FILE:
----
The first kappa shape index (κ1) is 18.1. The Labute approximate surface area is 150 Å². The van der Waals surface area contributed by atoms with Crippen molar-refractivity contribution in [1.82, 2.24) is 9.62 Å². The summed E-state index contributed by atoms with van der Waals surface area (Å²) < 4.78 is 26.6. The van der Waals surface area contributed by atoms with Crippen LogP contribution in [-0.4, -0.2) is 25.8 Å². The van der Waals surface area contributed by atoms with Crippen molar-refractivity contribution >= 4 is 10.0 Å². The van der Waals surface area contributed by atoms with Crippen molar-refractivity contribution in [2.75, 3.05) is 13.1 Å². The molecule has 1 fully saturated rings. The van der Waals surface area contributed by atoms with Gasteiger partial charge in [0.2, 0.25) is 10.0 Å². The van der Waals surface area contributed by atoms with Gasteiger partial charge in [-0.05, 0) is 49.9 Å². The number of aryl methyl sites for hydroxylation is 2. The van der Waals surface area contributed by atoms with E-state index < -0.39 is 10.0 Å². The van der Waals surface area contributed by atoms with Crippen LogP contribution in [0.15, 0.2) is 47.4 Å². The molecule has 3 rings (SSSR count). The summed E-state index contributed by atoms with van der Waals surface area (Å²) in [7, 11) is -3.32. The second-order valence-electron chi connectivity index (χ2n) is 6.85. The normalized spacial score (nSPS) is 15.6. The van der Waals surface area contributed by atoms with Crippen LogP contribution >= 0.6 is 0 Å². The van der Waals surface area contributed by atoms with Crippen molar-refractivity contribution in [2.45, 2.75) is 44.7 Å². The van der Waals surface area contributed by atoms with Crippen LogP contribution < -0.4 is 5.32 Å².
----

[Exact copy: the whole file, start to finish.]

The first kappa shape index (κ1) is 18.1. The Labute approximate surface area is 150 Å². The van der Waals surface area contributed by atoms with Crippen molar-refractivity contribution in [1.82, 2.24) is 9.62 Å². The summed E-state index contributed by atoms with van der Waals surface area (Å²) < 4.78 is 26.6. The van der Waals surface area contributed by atoms with Crippen LogP contribution in [-0.4, -0.2) is 25.8 Å². The van der Waals surface area contributed by atoms with Crippen molar-refractivity contribution >= 4 is 10.0 Å². The van der Waals surface area contributed by atoms with Crippen molar-refractivity contribution in [2.75, 3.05) is 13.1 Å². The molecule has 1 fully saturated rings. The van der Waals surface area contributed by atoms with Gasteiger partial charge in [0.2, 0.25) is 10.0 Å². The van der Waals surface area contributed by atoms with Gasteiger partial charge in [-0.05, 0) is 49.9 Å². The number of aryl methyl sites for hydroxylation is 2. The van der Waals surface area contributed by atoms with E-state index < -0.39 is 10.0 Å². The van der Waals surface area contributed by atoms with Crippen LogP contribution in [0.15, 0.2) is 47.4 Å². The molecule has 3 rings (SSSR count). The summed E-state index contributed by atoms with van der Waals surface area (Å²) in [7, 11) is -3.32. The second-order valence-electron chi connectivity index (χ2n) is 6.85. The normalized spacial score (nSPS) is 15.6. The van der Waals surface area contributed by atoms with Crippen LogP contribution >= 0.6 is 0 Å². The van der Waals surface area contributed by atoms with Crippen molar-refractivity contribution in [2.45, 2.75) is 44.7 Å². The van der Waals surface area contributed by atoms with Crippen LogP contribution < -0.4 is 5.32 Å².